“Logan Lucky” is not a transcendent moviegoing experience, nor is it a stylistic breakthrough or a grand statement on existence, love or politics.
Its cast is full of established movie stars who, for the most part, look like they could’ve been movie stars in any era. The film is not one of director Steven Soderbergh’s finest, nor is it one of his worst. It is not a film that Soderbergh intended to be “serious” or “important.” He did not make it with the hopes of winning an Oscar, and he likely won't.
Still “Logan Lucky” may very well be the most significant film of the year. Indeed, it's “Logan Lucky” — not “Baby Driver” — that is the one movie being released in 2017 that has the potential to change Hollywood.
I have argued before that the notion that cinema is dead is laughable. When all is said and done, I think that this year will be remembered as a particularly good one for filmmaking, a testament to the medium’s continued vitality.
Regardless, its true that making a mid-budget original studio film outside of awards season is a trickier proposition now more than ever. Intel from Actors, filmmakers and data bear out this 21st-Century trend. (Soderbergh did a good job of explaining why that is in his 2013 keynote at the San Francisco International Film Festival.)
Soderbergh’s answer to what he perceived as the demise of cinema was first to retire, then to make television. Now, he's returned to upend the process. With “Logan Lucky,” Soderbergh tests a new way to make a studio movie: rely on the studio as little as possible.
You can read a detailed recap of what Soderbergh is doing in The New York Times, but basically it's this: Soderbergh, with help from a former Warner Bros. executive named Dan Fellman, sold the film’s foreign rights in advance to finance the production; he then sold everything else (streaming rights, television rights, airplane replays, etc.) to finance the film’s advertising and printing in conjunction with upstart Bleecker Street Media. After all of that wheeling and dealing, he was left with creative control, including over the film’s marketing, and half the box office money for himself and his partners.
“There’s no intermediary,” Soderbergh explained to GQ. “The money is not passing through anybody’s hands. All these people who work for scale to make this film will literally be able to go online with a password and look at this account as the money is delivered from the theaters. So it’s complete transparency. The question is: Can we put a movie out in 3,000 theaters, and spend half of what a studio would spend to do it, and succeed?”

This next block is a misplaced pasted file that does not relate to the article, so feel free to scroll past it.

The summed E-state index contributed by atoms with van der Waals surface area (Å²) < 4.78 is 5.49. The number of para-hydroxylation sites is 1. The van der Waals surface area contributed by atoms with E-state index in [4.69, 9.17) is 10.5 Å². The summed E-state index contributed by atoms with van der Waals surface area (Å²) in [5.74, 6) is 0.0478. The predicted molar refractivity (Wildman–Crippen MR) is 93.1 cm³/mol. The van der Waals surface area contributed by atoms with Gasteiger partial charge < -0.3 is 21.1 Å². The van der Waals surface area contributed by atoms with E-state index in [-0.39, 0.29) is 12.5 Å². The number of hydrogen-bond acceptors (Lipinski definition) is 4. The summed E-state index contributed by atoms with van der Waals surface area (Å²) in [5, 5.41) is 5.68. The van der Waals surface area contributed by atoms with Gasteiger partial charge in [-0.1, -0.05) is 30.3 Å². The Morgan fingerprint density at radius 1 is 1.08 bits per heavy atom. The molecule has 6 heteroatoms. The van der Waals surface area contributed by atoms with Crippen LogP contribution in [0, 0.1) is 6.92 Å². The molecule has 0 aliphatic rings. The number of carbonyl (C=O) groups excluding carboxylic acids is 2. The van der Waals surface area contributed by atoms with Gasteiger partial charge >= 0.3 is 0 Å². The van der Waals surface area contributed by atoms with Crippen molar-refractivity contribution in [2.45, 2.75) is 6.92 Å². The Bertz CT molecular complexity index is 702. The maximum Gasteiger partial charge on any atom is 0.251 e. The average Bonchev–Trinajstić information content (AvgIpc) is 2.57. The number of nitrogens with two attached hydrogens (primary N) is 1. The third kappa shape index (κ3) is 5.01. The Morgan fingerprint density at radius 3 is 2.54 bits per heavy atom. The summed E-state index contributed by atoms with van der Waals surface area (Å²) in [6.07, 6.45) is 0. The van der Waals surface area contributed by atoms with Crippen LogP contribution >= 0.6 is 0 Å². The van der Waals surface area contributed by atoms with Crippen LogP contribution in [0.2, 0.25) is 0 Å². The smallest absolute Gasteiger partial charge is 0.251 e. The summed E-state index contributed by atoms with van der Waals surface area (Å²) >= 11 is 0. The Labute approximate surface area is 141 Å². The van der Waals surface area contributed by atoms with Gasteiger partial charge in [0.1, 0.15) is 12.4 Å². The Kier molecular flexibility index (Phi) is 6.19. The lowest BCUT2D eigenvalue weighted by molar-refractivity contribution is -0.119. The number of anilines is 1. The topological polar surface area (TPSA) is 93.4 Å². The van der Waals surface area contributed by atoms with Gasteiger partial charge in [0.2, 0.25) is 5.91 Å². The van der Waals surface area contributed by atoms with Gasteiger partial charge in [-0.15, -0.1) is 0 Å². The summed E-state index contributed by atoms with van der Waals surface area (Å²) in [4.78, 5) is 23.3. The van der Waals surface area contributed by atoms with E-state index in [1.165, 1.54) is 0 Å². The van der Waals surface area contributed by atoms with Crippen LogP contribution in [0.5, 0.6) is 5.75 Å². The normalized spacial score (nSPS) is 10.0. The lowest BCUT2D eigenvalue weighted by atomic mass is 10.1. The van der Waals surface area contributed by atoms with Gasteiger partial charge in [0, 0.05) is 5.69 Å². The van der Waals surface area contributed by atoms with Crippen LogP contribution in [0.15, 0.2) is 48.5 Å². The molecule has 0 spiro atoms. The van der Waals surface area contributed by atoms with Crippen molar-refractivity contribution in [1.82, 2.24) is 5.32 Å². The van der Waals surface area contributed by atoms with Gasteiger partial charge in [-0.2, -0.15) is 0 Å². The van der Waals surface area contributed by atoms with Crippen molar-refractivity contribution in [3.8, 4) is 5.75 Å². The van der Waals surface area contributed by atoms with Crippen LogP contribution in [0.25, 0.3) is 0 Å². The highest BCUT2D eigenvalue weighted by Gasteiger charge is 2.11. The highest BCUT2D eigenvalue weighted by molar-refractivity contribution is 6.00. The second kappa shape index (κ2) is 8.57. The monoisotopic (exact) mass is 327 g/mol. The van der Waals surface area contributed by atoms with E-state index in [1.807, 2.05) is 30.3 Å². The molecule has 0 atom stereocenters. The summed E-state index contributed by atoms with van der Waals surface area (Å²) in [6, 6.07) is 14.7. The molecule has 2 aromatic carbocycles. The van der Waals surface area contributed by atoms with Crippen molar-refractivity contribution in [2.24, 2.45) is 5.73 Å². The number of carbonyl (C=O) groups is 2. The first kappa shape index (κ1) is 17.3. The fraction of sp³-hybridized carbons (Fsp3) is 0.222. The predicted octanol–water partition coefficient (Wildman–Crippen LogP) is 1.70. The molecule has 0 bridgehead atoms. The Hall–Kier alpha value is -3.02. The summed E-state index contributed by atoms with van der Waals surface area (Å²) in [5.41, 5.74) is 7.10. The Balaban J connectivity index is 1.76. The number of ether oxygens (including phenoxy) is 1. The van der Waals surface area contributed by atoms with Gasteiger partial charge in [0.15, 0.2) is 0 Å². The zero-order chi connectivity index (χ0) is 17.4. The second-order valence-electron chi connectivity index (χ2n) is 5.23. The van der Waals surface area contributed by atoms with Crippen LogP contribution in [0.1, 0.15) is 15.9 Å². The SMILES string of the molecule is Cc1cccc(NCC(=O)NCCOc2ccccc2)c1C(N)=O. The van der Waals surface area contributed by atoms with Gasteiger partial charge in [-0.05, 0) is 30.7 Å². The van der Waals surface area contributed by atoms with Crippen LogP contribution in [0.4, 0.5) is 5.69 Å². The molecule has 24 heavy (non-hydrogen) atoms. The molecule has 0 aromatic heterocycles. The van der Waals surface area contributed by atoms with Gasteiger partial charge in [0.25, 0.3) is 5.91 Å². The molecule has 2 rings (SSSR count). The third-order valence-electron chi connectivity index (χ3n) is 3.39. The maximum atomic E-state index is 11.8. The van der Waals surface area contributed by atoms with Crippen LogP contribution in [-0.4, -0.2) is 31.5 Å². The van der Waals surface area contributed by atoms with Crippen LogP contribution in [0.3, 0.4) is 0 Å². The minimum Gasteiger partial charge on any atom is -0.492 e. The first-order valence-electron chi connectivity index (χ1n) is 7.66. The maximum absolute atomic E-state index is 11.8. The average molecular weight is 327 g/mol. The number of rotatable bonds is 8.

Whereas the high costs of marketing a typical studio film require that the film earns multiples of its budget almost immediately, “Logan Lucky,” which was reportedly made for $29 million, only needs to open to approximately $15 million, an easy target in the late-summer market (current tracking puts it between $5 and $12 million, but its word-of-mouth is better than any other films debuting this weekend.)
If the film clears that low bar of success, it could inspire other filmmakers to make the same gamble. “We know that a lot of big-time filmmakers are watching this,” Fellman told the Times. “We want this to be the beginning of a bunch of movies.”
One film, of course, is not a tremendous sample size. “Logan Lucky” could succeed or fail for any number of reasons. But as far as test cases go, it's a good one. The film is thoroughly fun and never too brainy or experimental; it relies on proven commodities in the form of its stars, its heist plot and its conventional three-act structure; and it will be released August 18, making “The Hitman’s Bodyguard” its only notable competition. If the film succeeds, it will not be because it is an undeniable classic. If it fails, it will not be because of untested variables or tremendous competition.
Steven Soderbergh is playing moneyball with moviemaking. “Logan Lucky” just needs to get on base.